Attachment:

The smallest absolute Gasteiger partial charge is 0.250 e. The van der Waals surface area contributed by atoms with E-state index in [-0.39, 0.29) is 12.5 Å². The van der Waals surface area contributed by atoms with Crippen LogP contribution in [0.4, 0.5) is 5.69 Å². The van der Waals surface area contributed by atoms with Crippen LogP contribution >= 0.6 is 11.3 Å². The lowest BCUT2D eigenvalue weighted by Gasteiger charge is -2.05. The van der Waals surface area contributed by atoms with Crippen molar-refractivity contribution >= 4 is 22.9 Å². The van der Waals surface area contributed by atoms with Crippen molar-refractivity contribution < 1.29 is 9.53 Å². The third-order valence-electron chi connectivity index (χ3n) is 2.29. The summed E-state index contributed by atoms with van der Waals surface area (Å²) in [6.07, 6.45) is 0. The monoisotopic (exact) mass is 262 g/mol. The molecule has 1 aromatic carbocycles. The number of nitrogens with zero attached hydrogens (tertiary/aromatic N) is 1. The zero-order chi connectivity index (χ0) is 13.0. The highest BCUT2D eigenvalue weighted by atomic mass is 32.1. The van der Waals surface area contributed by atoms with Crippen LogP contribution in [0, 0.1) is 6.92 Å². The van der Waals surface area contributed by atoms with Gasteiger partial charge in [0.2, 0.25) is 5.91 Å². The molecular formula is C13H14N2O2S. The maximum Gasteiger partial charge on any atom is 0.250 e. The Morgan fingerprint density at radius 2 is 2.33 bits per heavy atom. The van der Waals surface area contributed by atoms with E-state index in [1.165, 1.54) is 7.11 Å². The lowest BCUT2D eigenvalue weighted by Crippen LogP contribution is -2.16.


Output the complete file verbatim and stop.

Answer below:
The smallest absolute Gasteiger partial charge is 0.250 e. The van der Waals surface area contributed by atoms with E-state index in [-0.39, 0.29) is 12.5 Å². The van der Waals surface area contributed by atoms with Crippen LogP contribution in [0.4, 0.5) is 5.69 Å². The van der Waals surface area contributed by atoms with Crippen LogP contribution >= 0.6 is 11.3 Å². The lowest BCUT2D eigenvalue weighted by Gasteiger charge is -2.05. The van der Waals surface area contributed by atoms with Crippen molar-refractivity contribution >= 4 is 22.9 Å². The van der Waals surface area contributed by atoms with Crippen molar-refractivity contribution < 1.29 is 9.53 Å². The third-order valence-electron chi connectivity index (χ3n) is 2.29. The summed E-state index contributed by atoms with van der Waals surface area (Å²) in [6.07, 6.45) is 0. The monoisotopic (exact) mass is 262 g/mol. The molecule has 1 aromatic carbocycles. The number of nitrogens with zero attached hydrogens (tertiary/aromatic N) is 1. The zero-order chi connectivity index (χ0) is 13.0. The highest BCUT2D eigenvalue weighted by atomic mass is 32.1. The van der Waals surface area contributed by atoms with Crippen LogP contribution in [0, 0.1) is 6.92 Å². The van der Waals surface area contributed by atoms with Gasteiger partial charge in [0.2, 0.25) is 5.91 Å². The molecular formula is C13H14N2O2S. The maximum Gasteiger partial charge on any atom is 0.250 e. The Morgan fingerprint density at radius 2 is 2.33 bits per heavy atom. The van der Waals surface area contributed by atoms with E-state index in [1.165, 1.54) is 7.11 Å². The lowest BCUT2D eigenvalue weighted by Crippen LogP contribution is -2.16.